What Greenstart’s Reboot Means for Cleantech—And For Accelerators
When Greenstart set up shop in San Francisco in 2011, it was the nation’s first accelerator dedicated to nurturing cleantech startups. Co-founder and managing partner Mitch Lowe said at the time that the organization’s mission was to fill a big gap: He wanted to give alternative energy entrepreneurs access to the same type of training, mentoring, resources, and connections that founders of Internet or mobile companies could get at traditional software accelerators like TechStars or Y Combinator.
But it turned out that wasn’t quite what the companies wanted.
Greenstart announced last week that it’s killing the accelerator program and transforming itself into a seed-stage venture firm focused on the “cleanweb” (more on that term in a moment). A total of 15 firms entered the accelerator, in three batches—Fall 2011, Spring 2012, and Fall 2012—and Lowe says 11 of them have obtained follow-on funding, which isn’t a bad track record. “In general the portfolio is holding up nicely,” he says.
But the companies themselves were never all that interested in the classroom sessions, the group mentoring sessions, the legal advice, and the other elements of Greenstart’s entrepreneurship curriculum, Lowe says. What they were interested in was the help they got designing their actual products and services—and they continued to need that help after the 13-week accelerator session ended. “What we heard loud and clear was that 90 days is not enough,” Lowe says.
The artificial strictures of a traditional accelerator program, with its climactic demo day, after which the companies clear out to make room for the next batch, just weren’t working for Greenstart’s companies. “The best companies are looking for a lifetime partner,” Lowe says. “For both sides to invest a lot of time and energy into getting to know each other, and to have that all disappear, didn’t make sense.”
So from now on, Greenstart will continue to invest $250,000 to $500,000 (through a combination of cash and services) in 10 to 12 seed-stage companies per year. It will also offer extensive help with product and service design, which has been one of its specialties ever since it hired former Frog Design creative director David Merkoski (pictured above, in the green T-shirt, and at left). It just won’t put the companies through a formal training program.
The announcement about the shift came the day after St. Patrick’s Day, which also happened to be Greenstart’s two-year anniversary. Lowe says the company held a “good old Irish wake” to commemorate the change, complete with fiddlers.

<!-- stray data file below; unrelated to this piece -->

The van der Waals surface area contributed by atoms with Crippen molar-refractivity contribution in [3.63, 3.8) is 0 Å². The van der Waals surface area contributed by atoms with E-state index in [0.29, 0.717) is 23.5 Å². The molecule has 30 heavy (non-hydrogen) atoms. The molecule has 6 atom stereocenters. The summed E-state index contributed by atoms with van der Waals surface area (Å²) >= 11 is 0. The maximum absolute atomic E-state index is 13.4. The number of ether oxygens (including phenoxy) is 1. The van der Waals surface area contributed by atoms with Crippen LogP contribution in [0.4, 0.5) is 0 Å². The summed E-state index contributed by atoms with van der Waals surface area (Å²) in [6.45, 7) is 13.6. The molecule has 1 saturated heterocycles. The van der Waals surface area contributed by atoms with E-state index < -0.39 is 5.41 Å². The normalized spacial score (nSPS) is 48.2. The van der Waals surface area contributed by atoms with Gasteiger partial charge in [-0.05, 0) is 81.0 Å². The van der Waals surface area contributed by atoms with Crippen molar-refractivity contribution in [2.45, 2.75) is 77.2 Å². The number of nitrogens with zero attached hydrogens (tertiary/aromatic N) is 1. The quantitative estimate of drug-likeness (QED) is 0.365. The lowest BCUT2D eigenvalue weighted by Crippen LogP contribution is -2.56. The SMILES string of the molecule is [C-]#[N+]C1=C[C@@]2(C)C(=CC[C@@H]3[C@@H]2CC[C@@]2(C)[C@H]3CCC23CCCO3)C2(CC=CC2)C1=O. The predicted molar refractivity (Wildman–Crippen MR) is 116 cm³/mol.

The open question now is whether those fiddlers should also have played a dirge for the very notion of cleantech accelerators. In the two years since Greenstart’s founding, only one other cleantech-focused accelerator has come onto the scene—Houston-based Surge. Meanwhile, the Solyndra debacle, which cost private backers more than $1.1 billion, has cast a lingering pall over alternative-energy investing. The whole point of an “accelerator” is to get a startup up to the speed at which it’s ready for venture backing. But the number of venture firms still fearless enough to put money into early stage cleantech companies has dwindled to just a handful. (Greenstart joins a very short list that also includes firms like Braemar Energy, Khosla Ventures, Lux Capital, RockPort Capital, and NEA.)
It’s not that startups trying to change the way we generate, distribute, use, or manage energy don’t need help getting off the ground. It’s just that the Y Combinator-style accelerator—more than 120 of which have popped up across the country, by Xconomy’s last count—may not work as well in the energy business as it does in the world of pure software.
It starts with the companies themselves. In the world of Web, mobile, and cloud software, a group of founders can get into an accelerator with no prior funding and no product—in fact, with little more than an idea scribbled on a napkin. But in the energy world, Greenstart discovered, companies tend to do more homework before they apply for help. And because there are fewer veteran angel investors in the energy sector, these companies have usually found ways to make it through this earliest phase on their own. By the time they apply to join an organization like Greenstart, they need practical product advice more than they need entrepreneurship lessons.
“When we started we were very clearly trying to fill the angel gap in cleantech—after friends-and-family funding but before Series A,” Lowe says. “We found that there were a lot of companies that were beyond that napkin stage. They had bootstrapped, or raised more money from friends and family. Having discussions with companies that had three customers and were trying to make changes to real products was not only more interesting for us, it was a better investment.”
In a way, the companies joining Greenstart were like kids starting kindergarten at age 7. At their age, they didn’t need naps and coloring books; they needed reading and handwriting lessons. So, really, for Greenstart to morph into a hands-on seed-stage venture investor isn’t much of a shift.